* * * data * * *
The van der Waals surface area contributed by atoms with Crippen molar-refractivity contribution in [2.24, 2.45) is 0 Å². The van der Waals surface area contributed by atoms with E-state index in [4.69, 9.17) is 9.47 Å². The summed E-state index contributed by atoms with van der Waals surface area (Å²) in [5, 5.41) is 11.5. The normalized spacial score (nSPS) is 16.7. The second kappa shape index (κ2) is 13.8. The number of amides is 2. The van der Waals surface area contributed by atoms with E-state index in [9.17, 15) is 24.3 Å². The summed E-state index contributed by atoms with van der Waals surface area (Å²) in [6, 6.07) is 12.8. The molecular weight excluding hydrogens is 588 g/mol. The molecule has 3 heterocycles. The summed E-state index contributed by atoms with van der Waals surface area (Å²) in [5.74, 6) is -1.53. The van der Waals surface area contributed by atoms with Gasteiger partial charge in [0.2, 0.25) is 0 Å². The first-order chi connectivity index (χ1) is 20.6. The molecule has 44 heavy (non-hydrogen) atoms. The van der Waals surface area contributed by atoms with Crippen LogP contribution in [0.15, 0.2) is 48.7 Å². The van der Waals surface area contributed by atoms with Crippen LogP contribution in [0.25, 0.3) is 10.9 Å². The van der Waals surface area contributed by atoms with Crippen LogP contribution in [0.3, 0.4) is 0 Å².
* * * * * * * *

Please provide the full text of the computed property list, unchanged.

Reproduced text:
The van der Waals surface area contributed by atoms with Crippen molar-refractivity contribution in [2.24, 2.45) is 0 Å². The van der Waals surface area contributed by atoms with E-state index in [4.69, 9.17) is 9.47 Å². The summed E-state index contributed by atoms with van der Waals surface area (Å²) in [5, 5.41) is 11.5. The normalized spacial score (nSPS) is 16.7. The second kappa shape index (κ2) is 13.8. The number of amides is 2. The van der Waals surface area contributed by atoms with E-state index in [9.17, 15) is 24.3 Å². The summed E-state index contributed by atoms with van der Waals surface area (Å²) in [6, 6.07) is 12.8. The molecular weight excluding hydrogens is 588 g/mol. The molecule has 3 heterocycles. The summed E-state index contributed by atoms with van der Waals surface area (Å²) in [5.74, 6) is -1.53. The van der Waals surface area contributed by atoms with Gasteiger partial charge in [0.2, 0.25) is 0 Å². The first-order chi connectivity index (χ1) is 20.6. The molecule has 44 heavy (non-hydrogen) atoms. The van der Waals surface area contributed by atoms with Crippen LogP contribution in [0.15, 0.2) is 48.7 Å². The van der Waals surface area contributed by atoms with Crippen LogP contribution in [0.25, 0.3) is 10.9 Å². The van der Waals surface area contributed by atoms with Crippen LogP contribution in [0.3, 0.4) is 0 Å².